LATA Boundaries consists of polygon boundaries that represent the 3-digit Local Access and Transport Areas (LATA’s) that were created as part of the breakup of AT&T. LATA’s are regulatory boundaries unique to the telecommunications geography, and define when it is necessary to use a long distance carrier. LATA’s were originally created to group regions where one particular RBOC provided services. Generally, each LATA contains a single major metropolitan area. For example, LATA boundary 656 is given the name Denver to identify the LATA. This GIS product is not necessarily drawn around existing state or area code borders but metropolitan areas. Many area codes exist in multiple LATA’s, and many LATA’s exist in multiple area codes.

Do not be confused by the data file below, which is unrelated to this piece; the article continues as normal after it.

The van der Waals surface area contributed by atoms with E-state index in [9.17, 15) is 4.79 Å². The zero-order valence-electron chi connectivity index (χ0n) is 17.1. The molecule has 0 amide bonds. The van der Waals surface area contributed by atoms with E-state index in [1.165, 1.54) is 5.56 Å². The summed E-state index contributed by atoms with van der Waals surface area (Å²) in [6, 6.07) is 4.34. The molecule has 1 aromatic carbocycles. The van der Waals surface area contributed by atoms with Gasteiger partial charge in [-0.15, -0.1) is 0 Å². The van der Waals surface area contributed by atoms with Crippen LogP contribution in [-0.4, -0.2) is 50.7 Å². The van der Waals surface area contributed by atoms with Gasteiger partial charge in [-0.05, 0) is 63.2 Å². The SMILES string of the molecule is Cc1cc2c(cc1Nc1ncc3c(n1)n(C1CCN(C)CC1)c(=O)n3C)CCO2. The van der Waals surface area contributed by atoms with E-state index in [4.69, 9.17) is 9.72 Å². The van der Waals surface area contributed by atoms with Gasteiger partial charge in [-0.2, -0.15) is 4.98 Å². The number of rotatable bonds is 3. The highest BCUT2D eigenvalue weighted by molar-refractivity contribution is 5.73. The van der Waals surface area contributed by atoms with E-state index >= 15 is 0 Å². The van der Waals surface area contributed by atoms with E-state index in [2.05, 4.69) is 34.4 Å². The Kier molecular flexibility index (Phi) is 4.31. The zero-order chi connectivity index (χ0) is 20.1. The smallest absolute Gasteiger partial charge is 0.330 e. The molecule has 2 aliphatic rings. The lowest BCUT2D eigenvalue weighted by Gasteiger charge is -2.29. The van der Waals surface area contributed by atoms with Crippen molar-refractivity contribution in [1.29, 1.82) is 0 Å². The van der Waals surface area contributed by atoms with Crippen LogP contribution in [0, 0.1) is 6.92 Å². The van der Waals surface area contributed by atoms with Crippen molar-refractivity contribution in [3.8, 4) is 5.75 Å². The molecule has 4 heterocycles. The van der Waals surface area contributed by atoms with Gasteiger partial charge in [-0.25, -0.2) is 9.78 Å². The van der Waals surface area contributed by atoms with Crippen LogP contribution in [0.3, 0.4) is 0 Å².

How LATA Boundaries can be utilized
LATA Boundaries have been used to resolve regulatory disputes for long-distance carriers, along with establishing signaling interference points in network planning.
Benefits of LATA Boundaries
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